An age and gender discrimination lawsuit filed against Detroit-based MDC Partners agency Doner has been cleared to move ahead, as a U.S. District Court for the Eastern District of Michigan judge has ruled against Doner’s request to dismiss the case.
Former Doner creative director Susan Walsh alleges she was wrongfully terminated due to age discrimination and was paid less than male colleagues. Doner’s position is that Walsh was fired as part of a “workforce reduction” and that she was paid appropriately for her role.
“We are pleased with the ruling,” Shereef Akeel, lead counsel for Walsh, said in a statement on the Aug. 7 decision. “Our client’s voice will finally be heard.”
A remaining issue is whether Walsh waived her right to a jury trial in her employment contract with the agency. On the issue of a jury or bench trial, the judge requested additional information within 30 days. A status conference is scheduled for Aug. 31.
Doner maintains that Walsh was fired as part of a “workforce reduction” at the time and that she was paid appropriately for her role.
“The court simply held that there are issues present that must be decided by way of a trial. In doing so, however, the court also noted that Doner may ultimately prevail in this case,” said Matt Disbrow, a lawyer representing Doner, in a statement to Adweek.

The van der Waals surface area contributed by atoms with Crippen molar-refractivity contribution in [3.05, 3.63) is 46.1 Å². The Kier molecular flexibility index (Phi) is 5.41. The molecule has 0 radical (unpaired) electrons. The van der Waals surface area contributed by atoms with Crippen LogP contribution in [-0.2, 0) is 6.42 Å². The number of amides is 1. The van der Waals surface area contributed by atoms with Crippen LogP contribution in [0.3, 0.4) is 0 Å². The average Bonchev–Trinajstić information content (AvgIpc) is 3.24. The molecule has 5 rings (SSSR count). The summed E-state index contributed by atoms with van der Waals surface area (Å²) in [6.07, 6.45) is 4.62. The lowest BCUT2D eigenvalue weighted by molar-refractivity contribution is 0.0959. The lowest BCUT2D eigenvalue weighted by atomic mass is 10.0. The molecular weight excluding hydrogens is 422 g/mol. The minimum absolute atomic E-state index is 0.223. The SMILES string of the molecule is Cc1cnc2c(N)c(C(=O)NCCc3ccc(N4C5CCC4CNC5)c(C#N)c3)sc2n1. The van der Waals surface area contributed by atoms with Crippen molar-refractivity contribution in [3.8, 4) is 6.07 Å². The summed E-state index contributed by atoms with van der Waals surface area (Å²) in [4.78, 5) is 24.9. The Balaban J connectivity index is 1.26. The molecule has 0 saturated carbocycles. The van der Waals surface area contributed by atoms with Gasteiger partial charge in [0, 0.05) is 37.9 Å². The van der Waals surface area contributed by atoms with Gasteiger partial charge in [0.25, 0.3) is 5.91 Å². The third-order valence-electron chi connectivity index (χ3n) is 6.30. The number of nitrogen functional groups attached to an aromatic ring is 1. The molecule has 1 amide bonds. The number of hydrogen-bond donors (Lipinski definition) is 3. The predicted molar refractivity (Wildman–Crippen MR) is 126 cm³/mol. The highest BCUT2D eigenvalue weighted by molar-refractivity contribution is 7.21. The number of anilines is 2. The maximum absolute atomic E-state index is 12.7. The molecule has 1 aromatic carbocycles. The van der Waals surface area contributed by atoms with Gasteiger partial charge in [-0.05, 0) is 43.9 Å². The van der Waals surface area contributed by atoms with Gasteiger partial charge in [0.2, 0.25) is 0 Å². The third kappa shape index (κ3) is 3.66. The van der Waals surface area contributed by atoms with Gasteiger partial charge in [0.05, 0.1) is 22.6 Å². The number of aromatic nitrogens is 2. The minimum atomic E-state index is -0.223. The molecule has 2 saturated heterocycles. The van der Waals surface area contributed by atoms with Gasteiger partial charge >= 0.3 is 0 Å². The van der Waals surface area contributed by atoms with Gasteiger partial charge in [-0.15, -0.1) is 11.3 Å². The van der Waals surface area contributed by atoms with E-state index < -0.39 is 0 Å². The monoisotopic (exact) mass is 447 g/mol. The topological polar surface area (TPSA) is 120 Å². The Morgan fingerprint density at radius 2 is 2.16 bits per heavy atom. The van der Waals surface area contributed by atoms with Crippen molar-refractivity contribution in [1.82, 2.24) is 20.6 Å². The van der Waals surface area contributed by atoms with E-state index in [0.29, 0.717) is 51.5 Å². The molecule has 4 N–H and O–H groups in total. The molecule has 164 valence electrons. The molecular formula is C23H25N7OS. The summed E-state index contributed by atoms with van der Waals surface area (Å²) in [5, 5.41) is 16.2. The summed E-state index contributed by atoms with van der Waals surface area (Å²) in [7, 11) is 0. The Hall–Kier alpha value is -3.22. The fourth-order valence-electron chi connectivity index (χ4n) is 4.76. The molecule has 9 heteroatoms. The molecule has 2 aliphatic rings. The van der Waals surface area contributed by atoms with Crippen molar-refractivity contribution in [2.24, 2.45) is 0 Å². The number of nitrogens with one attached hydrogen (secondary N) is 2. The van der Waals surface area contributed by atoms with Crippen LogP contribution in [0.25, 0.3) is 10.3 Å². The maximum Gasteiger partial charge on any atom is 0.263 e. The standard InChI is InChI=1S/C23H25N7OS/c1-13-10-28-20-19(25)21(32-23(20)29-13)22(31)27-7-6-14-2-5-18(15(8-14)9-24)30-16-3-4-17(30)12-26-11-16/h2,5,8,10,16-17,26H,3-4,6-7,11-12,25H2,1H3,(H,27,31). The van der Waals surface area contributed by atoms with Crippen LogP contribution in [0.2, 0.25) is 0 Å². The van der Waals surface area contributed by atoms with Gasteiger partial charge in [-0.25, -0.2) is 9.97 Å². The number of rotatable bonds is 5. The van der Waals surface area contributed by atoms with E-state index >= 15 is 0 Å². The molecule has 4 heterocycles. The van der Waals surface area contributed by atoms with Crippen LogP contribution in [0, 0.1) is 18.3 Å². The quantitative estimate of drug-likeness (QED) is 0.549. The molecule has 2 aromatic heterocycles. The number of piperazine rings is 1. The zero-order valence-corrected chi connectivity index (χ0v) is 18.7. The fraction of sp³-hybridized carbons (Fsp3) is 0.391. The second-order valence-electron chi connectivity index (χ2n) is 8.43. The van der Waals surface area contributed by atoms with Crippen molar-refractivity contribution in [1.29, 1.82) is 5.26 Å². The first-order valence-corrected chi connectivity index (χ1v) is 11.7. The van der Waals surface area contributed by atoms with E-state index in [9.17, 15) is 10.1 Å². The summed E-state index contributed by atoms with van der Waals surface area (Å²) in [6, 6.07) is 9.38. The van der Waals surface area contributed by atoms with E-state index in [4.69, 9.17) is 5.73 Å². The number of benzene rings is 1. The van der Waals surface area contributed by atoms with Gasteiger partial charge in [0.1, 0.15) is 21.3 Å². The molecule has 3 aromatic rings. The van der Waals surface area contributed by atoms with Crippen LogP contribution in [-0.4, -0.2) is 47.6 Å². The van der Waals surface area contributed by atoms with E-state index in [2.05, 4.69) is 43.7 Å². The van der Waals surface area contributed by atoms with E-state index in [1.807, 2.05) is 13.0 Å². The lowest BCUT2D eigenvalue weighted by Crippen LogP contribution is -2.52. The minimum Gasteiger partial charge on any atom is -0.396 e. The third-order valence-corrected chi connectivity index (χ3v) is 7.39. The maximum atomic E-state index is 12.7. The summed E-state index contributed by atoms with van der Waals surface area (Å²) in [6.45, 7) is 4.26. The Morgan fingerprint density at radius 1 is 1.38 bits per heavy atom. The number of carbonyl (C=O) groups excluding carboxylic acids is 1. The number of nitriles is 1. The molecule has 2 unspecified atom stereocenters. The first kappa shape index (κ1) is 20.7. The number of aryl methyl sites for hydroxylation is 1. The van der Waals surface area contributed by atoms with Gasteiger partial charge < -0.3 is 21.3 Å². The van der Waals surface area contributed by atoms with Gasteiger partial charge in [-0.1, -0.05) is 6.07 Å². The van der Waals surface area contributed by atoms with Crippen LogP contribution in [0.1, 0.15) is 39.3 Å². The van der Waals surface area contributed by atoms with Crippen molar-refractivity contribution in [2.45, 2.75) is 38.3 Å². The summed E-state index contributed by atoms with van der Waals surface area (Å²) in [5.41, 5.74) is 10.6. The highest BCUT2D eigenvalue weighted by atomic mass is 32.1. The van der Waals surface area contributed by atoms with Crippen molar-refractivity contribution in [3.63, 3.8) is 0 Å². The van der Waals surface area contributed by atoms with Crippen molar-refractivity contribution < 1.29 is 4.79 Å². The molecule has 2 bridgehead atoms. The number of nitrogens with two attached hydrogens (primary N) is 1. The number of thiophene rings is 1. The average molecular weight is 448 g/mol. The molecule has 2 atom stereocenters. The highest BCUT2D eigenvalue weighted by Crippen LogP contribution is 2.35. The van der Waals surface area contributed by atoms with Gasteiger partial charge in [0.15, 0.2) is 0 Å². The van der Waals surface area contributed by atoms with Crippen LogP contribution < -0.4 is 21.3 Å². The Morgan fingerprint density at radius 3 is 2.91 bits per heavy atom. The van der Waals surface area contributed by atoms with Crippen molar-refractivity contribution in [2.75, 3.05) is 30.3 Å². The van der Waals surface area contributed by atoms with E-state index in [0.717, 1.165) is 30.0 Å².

“Doner remains confident that this process will establish that Ms. Walsh was treated fairly, without discrimination, throughout her time at Doner,” he said.
Doner deferred to its counsel for comment. MDC Partners has not responded to a request for comment.
Walsh alleges that her firing on May 28, 2018, when she was 59 years old, was part of a pattern of age discrimination at Doner.
The case includes data showing that of the seven employees fired during the “reduction in force,” which includes Walsh, four were over the age of 40. The layoffs followed four new hires at Doner at the beginning of 2018, three of whom were under 40 years old.
The case also includes data around hiring and firing practices for previous years.
From March through May 2017, for example, Doner fired 18 employees over the course of two separate workforce reductions, 13 of whom were over the age of 40. From May through December of the same year, Doner then hired 18 employees, 17 of whom were under 40.
Walsh’s legal team provided a report from a statistics expert who concluded that the higher percentage of employees over 50 fired by Doner from 2015-2018 is “not likely to have occurred by chance alone,” with a statistical likelihood of one in 5,783 of this occurring solely due to chance.
The case also notes that an internal audit found that women at Doner were paid, on average, 10% less than men.
Doner argued that Walsh was paid fairly for her performance and responsibilities. In April 2017, Doner staged a company-wide walkout in observation for Equal Pay Day and released a video addressing gender-based pay gaps, pledging to audit itself.
During Walsh’s time at the agency, creative directors were paid between $125,125 and $220,000, with an average of $164,663. Her salary of $127,625 was lower than 12 other creative directors, nine of whom were men, and was also lower than seven male associate creative directors.